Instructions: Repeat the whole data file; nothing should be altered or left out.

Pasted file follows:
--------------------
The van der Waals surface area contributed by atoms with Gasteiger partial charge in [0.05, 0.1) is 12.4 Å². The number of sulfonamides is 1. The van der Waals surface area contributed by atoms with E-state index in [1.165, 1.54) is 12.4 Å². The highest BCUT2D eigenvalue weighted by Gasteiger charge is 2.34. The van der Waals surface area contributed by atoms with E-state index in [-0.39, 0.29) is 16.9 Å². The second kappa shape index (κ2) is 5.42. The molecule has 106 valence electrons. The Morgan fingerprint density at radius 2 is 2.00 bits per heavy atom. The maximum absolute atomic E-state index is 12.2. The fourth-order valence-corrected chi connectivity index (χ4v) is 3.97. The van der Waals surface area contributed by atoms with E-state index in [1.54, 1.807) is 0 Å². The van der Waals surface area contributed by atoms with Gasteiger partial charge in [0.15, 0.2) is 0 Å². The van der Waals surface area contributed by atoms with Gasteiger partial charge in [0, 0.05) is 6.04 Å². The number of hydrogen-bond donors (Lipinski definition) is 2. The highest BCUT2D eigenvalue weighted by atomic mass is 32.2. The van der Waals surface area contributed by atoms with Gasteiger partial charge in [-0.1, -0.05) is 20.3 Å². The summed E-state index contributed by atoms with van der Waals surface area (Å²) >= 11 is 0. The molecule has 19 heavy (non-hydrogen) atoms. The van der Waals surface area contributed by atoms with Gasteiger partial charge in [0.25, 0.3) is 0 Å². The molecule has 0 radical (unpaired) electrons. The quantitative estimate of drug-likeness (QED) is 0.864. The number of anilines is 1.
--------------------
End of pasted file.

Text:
The van der Waals surface area contributed by atoms with Gasteiger partial charge in [0.05, 0.1) is 12.4 Å². The number of sulfonamides is 1. The van der Waals surface area contributed by atoms with E-state index in [1.165, 1.54) is 12.4 Å². The highest BCUT2D eigenvalue weighted by Gasteiger charge is 2.34. The van der Waals surface area contributed by atoms with E-state index in [-0.39, 0.29) is 16.9 Å². The second kappa shape index (κ2) is 5.42. The molecule has 106 valence electrons. The Morgan fingerprint density at radius 2 is 2.00 bits per heavy atom. The maximum absolute atomic E-state index is 12.2. The fourth-order valence-corrected chi connectivity index (χ4v) is 3.97. The van der Waals surface area contributed by atoms with E-state index in [1.54, 1.807) is 0 Å². The van der Waals surface area contributed by atoms with Gasteiger partial charge in [0.15, 0.2) is 0 Å². The van der Waals surface area contributed by atoms with Gasteiger partial charge in [0, 0.05) is 6.04 Å². The number of hydrogen-bond donors (Lipinski definition) is 2. The highest BCUT2D eigenvalue weighted by atomic mass is 32.2. The van der Waals surface area contributed by atoms with Gasteiger partial charge in [-0.1, -0.05) is 20.3 Å². The summed E-state index contributed by atoms with van der Waals surface area (Å²) >= 11 is 0. The molecule has 19 heavy (non-hydrogen) atoms. The van der Waals surface area contributed by atoms with Gasteiger partial charge in [0.25, 0.3) is 0 Å². The molecule has 0 radical (unpaired) electrons. The quantitative estimate of drug-likeness (QED) is 0.864. The number of anilines is 1.